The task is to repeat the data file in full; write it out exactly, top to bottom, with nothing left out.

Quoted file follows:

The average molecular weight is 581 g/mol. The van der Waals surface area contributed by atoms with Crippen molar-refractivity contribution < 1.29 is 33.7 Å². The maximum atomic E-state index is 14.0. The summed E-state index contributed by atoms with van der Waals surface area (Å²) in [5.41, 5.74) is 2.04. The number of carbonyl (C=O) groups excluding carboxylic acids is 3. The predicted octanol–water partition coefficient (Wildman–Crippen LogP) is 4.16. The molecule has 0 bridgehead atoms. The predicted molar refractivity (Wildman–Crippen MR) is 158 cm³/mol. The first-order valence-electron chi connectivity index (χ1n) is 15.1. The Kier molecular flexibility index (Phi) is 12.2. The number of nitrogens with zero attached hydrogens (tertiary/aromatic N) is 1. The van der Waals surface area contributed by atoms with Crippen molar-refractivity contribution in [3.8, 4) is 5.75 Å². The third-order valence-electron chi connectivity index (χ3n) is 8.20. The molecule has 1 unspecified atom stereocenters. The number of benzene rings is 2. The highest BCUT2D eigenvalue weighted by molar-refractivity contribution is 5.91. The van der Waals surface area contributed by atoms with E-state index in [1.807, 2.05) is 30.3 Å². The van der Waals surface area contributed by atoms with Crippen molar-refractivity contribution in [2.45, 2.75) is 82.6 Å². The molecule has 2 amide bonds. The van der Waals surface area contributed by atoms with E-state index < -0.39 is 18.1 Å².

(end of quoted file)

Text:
The average molecular weight is 581 g/mol. The van der Waals surface area contributed by atoms with Crippen molar-refractivity contribution < 1.29 is 33.7 Å². The maximum atomic E-state index is 14.0. The summed E-state index contributed by atoms with van der Waals surface area (Å²) in [5.41, 5.74) is 2.04. The number of carbonyl (C=O) groups excluding carboxylic acids is 3. The predicted octanol–water partition coefficient (Wildman–Crippen LogP) is 4.16. The molecule has 0 bridgehead atoms. The predicted molar refractivity (Wildman–Crippen MR) is 158 cm³/mol. The first-order valence-electron chi connectivity index (χ1n) is 15.1. The Kier molecular flexibility index (Phi) is 12.2. The number of nitrogens with zero attached hydrogens (tertiary/aromatic N) is 1. The van der Waals surface area contributed by atoms with Crippen molar-refractivity contribution in [3.8, 4) is 5.75 Å². The third-order valence-electron chi connectivity index (χ3n) is 8.20. The molecule has 1 unspecified atom stereocenters. The number of benzene rings is 2. The highest BCUT2D eigenvalue weighted by molar-refractivity contribution is 5.91. The van der Waals surface area contributed by atoms with E-state index in [1.807, 2.05) is 30.3 Å². The van der Waals surface area contributed by atoms with Crippen molar-refractivity contribution in [2.45, 2.75) is 82.6 Å². The molecule has 2 amide bonds. The van der Waals surface area contributed by atoms with E-state index < -0.39 is 18.1 Å².